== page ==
California's newly chosen citizen redistricting experts have got quite a task on their hands, one that officially began today.
Eight of the eventual 14 members of the California Citizens Redistricting Commission took the oath of office this morning from state Auditor Elaine Howle, perhaps the simplest action they will take between now and next summer.
In that period of time, they'll have to draw 120 legislative districts, four state Board of Equalization districts, and (most likely) 53 congressional districts -- all the while being scrutinized and criticized by just about everyone who wants those maps to represent one thing or another.
The panel chose Republican Peter Yao, a city councilmember in Claremont, as its interim chairman and Democrat Cythnia Dai, a San Francisco high-tech consultant, as its interim vice-chair. Those positions will expire once the eight commissioners, who were picked at random, select six additional citizens for the panel by the end of December.
The process for picking commissioners, outlined by the language of 2008's Proposition 11 and added to by the meticulous Howle and her staff, was lengthy. Even this morning's selection of temporary commission leaders was complicated -- Yao and Dai had to receive at least five votes from the eight members, and those five votes had to be from two Democrats, two Republicans, and one independent.
From here, it gets less specific but decidedly harder. In picking six more commissioners, the sitting citizen officials are given no major directives, other than picking peers that will help fill in any gaps in diversity that exist on the panel.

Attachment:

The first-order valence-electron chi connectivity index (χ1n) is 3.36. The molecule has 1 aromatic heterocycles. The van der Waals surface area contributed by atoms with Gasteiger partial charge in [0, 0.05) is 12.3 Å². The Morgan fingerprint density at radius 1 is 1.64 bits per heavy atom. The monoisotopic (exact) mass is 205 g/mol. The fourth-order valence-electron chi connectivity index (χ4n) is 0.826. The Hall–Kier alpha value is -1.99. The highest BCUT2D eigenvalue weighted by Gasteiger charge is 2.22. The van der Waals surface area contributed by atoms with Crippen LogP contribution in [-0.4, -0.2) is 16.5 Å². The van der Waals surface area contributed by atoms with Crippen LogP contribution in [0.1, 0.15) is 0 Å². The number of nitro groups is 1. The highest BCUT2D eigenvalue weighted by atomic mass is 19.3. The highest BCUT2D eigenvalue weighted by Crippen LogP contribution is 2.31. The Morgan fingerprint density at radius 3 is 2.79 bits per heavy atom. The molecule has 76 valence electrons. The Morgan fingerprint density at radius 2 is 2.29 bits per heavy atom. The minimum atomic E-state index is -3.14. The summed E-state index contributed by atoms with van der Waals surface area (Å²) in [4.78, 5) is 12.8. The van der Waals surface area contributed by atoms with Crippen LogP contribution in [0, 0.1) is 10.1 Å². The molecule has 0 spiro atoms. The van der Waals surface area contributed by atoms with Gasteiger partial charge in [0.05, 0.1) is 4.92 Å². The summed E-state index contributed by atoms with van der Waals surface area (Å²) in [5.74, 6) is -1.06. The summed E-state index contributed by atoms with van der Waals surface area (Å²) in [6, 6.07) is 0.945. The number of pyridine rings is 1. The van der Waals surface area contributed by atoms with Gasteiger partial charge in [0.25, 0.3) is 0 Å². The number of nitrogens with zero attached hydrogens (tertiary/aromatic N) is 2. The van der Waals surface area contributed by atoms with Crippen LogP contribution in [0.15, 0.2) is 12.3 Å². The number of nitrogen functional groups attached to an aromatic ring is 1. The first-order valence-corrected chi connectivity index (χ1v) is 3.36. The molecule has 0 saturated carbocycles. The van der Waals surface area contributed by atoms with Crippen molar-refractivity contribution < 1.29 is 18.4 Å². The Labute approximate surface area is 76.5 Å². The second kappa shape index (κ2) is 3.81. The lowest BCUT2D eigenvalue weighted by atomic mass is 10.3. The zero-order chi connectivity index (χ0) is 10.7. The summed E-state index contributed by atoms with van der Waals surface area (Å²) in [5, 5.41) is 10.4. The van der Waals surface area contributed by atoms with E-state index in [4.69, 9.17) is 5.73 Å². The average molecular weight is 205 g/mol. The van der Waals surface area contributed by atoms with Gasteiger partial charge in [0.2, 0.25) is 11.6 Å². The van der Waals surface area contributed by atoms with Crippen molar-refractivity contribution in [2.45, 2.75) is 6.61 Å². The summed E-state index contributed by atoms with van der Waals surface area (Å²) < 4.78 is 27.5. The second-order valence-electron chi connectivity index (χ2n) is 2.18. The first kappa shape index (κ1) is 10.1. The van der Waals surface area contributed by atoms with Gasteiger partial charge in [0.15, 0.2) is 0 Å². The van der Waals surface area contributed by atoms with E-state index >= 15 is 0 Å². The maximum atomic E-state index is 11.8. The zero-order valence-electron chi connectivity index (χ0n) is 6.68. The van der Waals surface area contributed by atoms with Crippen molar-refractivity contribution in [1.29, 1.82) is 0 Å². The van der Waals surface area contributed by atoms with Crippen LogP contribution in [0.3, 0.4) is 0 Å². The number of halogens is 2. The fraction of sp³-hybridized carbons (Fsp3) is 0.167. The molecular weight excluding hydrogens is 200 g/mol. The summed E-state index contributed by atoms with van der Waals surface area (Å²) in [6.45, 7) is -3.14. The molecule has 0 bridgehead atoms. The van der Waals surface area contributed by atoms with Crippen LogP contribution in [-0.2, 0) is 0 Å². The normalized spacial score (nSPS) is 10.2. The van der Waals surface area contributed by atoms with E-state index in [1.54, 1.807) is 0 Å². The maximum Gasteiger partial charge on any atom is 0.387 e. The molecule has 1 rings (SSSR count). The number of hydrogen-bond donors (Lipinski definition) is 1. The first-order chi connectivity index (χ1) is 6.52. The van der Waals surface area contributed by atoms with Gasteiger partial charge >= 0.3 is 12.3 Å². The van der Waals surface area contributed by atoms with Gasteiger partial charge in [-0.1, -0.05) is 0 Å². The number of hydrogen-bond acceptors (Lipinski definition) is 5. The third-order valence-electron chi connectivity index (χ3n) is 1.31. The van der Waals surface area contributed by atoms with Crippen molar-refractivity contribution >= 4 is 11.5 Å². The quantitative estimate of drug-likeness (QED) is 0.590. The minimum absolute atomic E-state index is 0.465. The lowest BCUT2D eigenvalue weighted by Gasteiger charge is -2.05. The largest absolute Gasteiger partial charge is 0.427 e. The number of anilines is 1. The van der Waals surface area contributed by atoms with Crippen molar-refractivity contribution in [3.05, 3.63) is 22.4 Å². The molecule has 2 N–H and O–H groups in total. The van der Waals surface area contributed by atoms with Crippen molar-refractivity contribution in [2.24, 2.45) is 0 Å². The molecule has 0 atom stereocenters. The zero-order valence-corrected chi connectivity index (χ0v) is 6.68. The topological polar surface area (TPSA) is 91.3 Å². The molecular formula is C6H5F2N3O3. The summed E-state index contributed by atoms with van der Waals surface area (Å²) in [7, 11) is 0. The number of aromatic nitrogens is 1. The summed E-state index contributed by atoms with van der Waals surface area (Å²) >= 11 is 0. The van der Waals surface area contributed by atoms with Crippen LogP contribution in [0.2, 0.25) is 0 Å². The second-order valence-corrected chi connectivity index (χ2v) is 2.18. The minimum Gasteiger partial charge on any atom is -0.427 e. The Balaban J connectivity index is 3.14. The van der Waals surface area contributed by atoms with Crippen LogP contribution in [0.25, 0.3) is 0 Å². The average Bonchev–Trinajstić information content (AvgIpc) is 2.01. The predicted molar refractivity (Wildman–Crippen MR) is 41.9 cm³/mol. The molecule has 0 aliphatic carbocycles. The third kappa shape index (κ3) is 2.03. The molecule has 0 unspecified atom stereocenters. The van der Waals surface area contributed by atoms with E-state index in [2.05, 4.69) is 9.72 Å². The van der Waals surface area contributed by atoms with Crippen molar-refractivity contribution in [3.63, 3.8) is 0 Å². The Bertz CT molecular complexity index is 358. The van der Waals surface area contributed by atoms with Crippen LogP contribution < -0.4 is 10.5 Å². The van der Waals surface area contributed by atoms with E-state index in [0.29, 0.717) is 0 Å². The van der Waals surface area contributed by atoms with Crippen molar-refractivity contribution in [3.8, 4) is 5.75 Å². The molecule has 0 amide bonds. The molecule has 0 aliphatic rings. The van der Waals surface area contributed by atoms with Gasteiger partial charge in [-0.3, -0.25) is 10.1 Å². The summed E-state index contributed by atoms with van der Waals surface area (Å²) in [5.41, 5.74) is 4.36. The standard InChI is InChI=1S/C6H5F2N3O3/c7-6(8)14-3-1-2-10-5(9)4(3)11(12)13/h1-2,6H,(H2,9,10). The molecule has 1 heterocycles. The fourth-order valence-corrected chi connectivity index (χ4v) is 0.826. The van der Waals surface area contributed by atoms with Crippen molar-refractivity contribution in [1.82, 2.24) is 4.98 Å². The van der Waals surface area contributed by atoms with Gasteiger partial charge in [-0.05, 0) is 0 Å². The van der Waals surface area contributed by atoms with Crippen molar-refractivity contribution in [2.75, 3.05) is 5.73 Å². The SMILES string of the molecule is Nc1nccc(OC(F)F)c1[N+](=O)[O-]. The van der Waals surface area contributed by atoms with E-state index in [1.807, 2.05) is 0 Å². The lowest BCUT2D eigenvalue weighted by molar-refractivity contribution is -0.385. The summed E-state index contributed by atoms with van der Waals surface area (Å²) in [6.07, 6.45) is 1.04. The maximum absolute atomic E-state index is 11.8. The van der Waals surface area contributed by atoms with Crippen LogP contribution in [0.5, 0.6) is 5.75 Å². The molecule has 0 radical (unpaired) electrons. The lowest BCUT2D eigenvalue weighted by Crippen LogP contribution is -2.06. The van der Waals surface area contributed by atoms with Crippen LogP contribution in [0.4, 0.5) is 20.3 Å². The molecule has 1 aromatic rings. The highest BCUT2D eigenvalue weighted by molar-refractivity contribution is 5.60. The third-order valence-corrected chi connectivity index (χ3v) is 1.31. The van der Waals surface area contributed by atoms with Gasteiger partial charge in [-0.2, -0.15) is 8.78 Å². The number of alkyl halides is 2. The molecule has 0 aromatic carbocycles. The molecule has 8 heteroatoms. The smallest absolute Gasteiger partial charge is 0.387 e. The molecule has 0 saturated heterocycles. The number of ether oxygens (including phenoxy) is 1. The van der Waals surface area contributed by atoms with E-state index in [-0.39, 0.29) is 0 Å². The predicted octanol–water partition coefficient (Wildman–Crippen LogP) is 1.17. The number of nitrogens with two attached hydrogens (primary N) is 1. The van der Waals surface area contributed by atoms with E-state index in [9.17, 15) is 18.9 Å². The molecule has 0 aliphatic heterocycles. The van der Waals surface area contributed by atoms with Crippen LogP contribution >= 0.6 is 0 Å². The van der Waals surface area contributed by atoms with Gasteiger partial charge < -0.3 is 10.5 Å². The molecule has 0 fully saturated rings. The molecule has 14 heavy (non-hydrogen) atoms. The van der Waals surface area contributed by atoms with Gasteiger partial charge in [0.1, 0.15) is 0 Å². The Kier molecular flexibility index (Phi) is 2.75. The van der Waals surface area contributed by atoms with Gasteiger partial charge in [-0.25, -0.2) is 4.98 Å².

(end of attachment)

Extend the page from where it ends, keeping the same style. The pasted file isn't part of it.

Prop 11 put it this way:
The six appointees shall be chosen to ensure the commission reflects this state's diversity, including, but not limited to, racial, ethnic, geographic, and gender diversity. However, it is not intended that formulas or specific ratios be applied for this purpose. Applicants shall also be chosen based on relevant analytical skills and ability to be impartial.
And then there's the actual work. While commissioners can, and likely will, hold public meetings across the state this winter to consider how they should draw the new maps, they won't get the actual full set of Census data they need until April 1. And then, they'll only have until August 15 (per the language in this fall's Proposition 20) to finish all of the maps.
Today's unglamorous start to the process marked the culmination of an effort that began, in this incarnation, back in 2005 as government reform advocates negotiated with legislators over creating an independent redistricting process. Those negotiations eventually broke down and led the reform groups and Governor Arnold Schwarzenegger to appeal directly to the voters with an initiative.
"I would never have imagined that I could be sitting here and really seeing the first eight commissioners," said Kathay Feng, executive director of California Common Cause and one of the authors of Proposition 11.
Still, Feng admits that there are few guarantees that independent redistricting will meet all of the lofty expectations placed on it by the political process. The most often repeated promise, made by Schwarzenegger numerous times in 2008, was that political maps drawn by citizens would produce significantly more competition in legislative and congressional races that now often seem like foregone conclusion come Election Day. That's not likely to be a promise the new commissioners can keep. Also problematic will be the promise to not divide "communities" when maps are drawn, a specific mandate in Prop 20 which also seems tough to pull off.
"I think a lot of people come to a concept like a citizen's redistricting commission with their own hopes and dreams," says Feng. "And so I'm not going to deny that people have put a lot of expectations into this commission."
Perhaps the only thing on which California's new experiment with independent redistricting can be counted to produce is transparency -- a process that's done in public hearings and not behind closed doors inside the Capitol. Many supporters say the importance of transparency can't be overstated, especially when it comes to restoring public trust.
UPDATE: An earlier version of this story said Yao was a city councilmember from Glendale, when he's actually an outgoing member of the Claremont City Council. --JM